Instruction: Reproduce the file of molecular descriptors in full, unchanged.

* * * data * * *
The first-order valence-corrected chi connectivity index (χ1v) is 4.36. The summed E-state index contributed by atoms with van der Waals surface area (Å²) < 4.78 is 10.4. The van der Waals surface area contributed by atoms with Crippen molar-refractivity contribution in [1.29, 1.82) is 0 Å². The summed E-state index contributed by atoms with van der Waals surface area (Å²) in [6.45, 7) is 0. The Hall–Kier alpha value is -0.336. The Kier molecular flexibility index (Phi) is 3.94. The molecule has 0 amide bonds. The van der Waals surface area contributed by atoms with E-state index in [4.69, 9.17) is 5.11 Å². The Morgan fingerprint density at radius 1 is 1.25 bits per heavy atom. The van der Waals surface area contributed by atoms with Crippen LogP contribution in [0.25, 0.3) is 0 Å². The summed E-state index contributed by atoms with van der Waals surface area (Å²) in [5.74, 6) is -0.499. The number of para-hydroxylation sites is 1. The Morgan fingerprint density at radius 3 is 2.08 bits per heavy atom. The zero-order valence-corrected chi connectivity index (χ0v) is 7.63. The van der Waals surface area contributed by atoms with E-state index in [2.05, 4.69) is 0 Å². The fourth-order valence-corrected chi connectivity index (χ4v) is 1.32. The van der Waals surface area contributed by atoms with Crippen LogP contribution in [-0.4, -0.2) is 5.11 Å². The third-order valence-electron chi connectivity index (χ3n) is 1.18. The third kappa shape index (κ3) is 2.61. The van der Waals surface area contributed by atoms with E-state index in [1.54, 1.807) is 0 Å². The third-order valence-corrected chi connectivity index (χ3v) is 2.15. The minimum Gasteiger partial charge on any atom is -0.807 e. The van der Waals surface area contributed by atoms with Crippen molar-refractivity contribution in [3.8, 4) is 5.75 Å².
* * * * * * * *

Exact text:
The first-order valence-corrected chi connectivity index (χ1v) is 4.36. The summed E-state index contributed by atoms with van der Waals surface area (Å²) < 4.78 is 10.4. The van der Waals surface area contributed by atoms with Crippen molar-refractivity contribution in [1.29, 1.82) is 0 Å². The summed E-state index contributed by atoms with van der Waals surface area (Å²) in [6.45, 7) is 0. The Hall–Kier alpha value is -0.336. The Kier molecular flexibility index (Phi) is 3.94. The molecule has 0 amide bonds. The van der Waals surface area contributed by atoms with E-state index in [4.69, 9.17) is 5.11 Å². The Morgan fingerprint density at radius 1 is 1.25 bits per heavy atom. The van der Waals surface area contributed by atoms with Crippen LogP contribution in [0.25, 0.3) is 0 Å². The summed E-state index contributed by atoms with van der Waals surface area (Å²) in [5.74, 6) is -0.499. The number of para-hydroxylation sites is 1. The Morgan fingerprint density at radius 3 is 2.08 bits per heavy atom. The zero-order valence-corrected chi connectivity index (χ0v) is 7.63. The van der Waals surface area contributed by atoms with E-state index in [2.05, 4.69) is 0 Å². The fourth-order valence-corrected chi connectivity index (χ4v) is 1.32. The van der Waals surface area contributed by atoms with Crippen LogP contribution in [-0.4, -0.2) is 5.11 Å². The third-order valence-electron chi connectivity index (χ3n) is 1.18. The third kappa shape index (κ3) is 2.61. The van der Waals surface area contributed by atoms with E-state index in [1.54, 1.807) is 0 Å². The third-order valence-corrected chi connectivity index (χ3v) is 2.15. The minimum Gasteiger partial charge on any atom is -0.807 e. The van der Waals surface area contributed by atoms with Crippen molar-refractivity contribution in [3.8, 4) is 5.75 Å².